Flood Prevention – Protect your Home

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Are you worried about how flooding can affect you?

Learn more about what causes floods, flood types, steps to take if flooding occurs in your home and resources to determine if you live in a flood zone.

Which States & Regions are Affected Most by Flooding?

Flood plains and seasonal weather patterns are just a few reasons why certain areas are more susceptible to flooding. Below highlights high risk flooding areas.


Coastal States

Coastal states are more susceptible to seasonal monsoon storms, excessive rainfall during winter months, increased storm surges and torrential rains. If you live in one of the below states, according to cdc.gov, you are susceptible to increased flooding:

  • California
  • Maryland
  • New Jersey
  • North Carolina
  • Texas

Canadian Regions

Canadian provinces are susceptible to flood damage as well.

  • Alberta
  • Manitoba
  • New Brunswick
  • Ontario
  • Quebec

Midwest States

According to FEMA, the below 10 states had the highest number of recorded financial losses from claims made to flood insurance companies  in 2019. Canadian provinces such as Alberta, Manitoba, Ontario, Quebec and New Brunswick are susceptible to flood damage as well.

  • Arkansas
  • Illinois
  • Iowa
  • Kansas
  • Missouri
  • Nebraska
  • Ohio
  • Oklahoma
  • Tennessee
  • Wisconsin

3 Types of Floods

Urban Floods

a flooded intersection of a suburban strreet is blocked in the aftermath of Hurricane IKE

Localized surface water flooding occurs in developed urban areas, where an over abundance of rainfall overwhelms the capacity of the current storm water drainage system, often appearing in the form of wet basements and sewer backups.

Typical season: Spring and Fall

River Floods

On September 12, 2013 as heavy rains fall, the back yard of a home turns into a running river in Estes Park, Colorado. After three days of solid rains, the Big Thompson River which usually just flows behind the home overflowed its banks.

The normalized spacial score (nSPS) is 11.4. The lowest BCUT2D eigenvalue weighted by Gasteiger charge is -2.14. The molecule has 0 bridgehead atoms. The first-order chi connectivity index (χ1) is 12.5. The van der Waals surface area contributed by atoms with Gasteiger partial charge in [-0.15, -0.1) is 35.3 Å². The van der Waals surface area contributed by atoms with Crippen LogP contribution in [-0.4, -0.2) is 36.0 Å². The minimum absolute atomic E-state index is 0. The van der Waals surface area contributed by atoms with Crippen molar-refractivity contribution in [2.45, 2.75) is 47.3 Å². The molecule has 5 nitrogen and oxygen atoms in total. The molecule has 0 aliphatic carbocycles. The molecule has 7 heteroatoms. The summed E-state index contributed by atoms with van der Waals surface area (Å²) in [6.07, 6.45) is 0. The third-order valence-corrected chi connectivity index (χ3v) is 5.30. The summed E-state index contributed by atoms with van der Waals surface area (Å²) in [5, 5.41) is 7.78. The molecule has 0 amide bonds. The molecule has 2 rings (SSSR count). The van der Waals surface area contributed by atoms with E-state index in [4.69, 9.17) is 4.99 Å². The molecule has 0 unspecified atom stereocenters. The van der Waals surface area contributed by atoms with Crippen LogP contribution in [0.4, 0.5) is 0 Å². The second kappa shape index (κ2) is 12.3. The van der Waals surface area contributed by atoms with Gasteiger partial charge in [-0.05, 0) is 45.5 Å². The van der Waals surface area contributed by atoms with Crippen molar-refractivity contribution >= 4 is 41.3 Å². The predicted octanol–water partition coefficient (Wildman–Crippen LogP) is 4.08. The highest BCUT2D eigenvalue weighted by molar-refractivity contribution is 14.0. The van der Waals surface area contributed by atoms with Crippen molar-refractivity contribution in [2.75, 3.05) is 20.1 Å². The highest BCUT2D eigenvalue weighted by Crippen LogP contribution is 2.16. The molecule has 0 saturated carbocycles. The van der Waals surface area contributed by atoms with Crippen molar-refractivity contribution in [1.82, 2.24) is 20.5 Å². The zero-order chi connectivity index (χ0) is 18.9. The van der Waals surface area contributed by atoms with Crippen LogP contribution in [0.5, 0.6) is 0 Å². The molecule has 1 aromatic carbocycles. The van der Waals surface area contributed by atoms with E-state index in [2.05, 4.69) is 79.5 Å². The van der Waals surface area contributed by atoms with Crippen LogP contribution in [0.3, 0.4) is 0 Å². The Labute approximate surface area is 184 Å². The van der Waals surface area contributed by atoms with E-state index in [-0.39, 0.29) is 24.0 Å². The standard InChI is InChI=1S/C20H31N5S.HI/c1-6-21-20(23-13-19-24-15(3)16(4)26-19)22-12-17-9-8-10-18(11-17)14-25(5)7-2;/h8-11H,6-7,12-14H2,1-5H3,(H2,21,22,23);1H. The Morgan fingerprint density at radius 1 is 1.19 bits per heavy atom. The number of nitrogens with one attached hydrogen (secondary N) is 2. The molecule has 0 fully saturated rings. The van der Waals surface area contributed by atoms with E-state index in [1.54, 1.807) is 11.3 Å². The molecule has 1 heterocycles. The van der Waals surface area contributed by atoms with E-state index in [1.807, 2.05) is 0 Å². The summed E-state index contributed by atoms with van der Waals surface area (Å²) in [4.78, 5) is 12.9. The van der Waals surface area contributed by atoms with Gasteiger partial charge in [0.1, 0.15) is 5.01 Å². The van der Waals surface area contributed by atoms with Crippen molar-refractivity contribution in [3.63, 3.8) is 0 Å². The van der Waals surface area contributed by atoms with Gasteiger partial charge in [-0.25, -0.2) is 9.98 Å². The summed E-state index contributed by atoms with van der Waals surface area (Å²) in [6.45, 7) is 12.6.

River floods are typically caused by excess rain, ground saturation and snowmelt. Areas like North Central, Northeastern Canada that are near mountains are at risk from heavy snowfall. The snowmelt combined with an excess of rainfall can cause flooding downstream including in the US.

Typical season: Early Spring and Fall

Flash Floods

Processed with VSCOcam

Flash flooding is a concern from thunderstorms in the warm season. Areas like the Southwestern United States are affected by seasonal monsoon storms that trigger heavy rain runoff within a short amount of time causing high waters.

Typical season: Spring and Summer

Water Removal: Next Steps


  • DO NOT step into standing water in your basement. You risk electrocution. Turn off the power.
  • Stop the flow of water. If a burst pipe has caused the flood, find the source and make plans for repairs before you turn the water back on.
  • Remove water. A sump pump or utility pump will effectively propel water out of your basement. Most homes have a sump pump in a pit or basin in the basement or crawl space. If, for some reason, your sump pump is broken, then a battery-powered backup will be more useful than bucketing water.


  • Act within 48 hours to minimize the damage to structural elements and possessions in your home, which can help to prevent mold, and secondary water damage.
  • According to waterdamagedefense.com, 1-4" of water can cost $7,800 in repairs.* Removing all water and drying the area is most important to prevent damage.
  • A large amount of flood damage calls for a professional. Ask your homeowner insurance company for a recommendation.

*Source: https://www.waterdamagedefense.com/pages/water-damage-by-the-numbers

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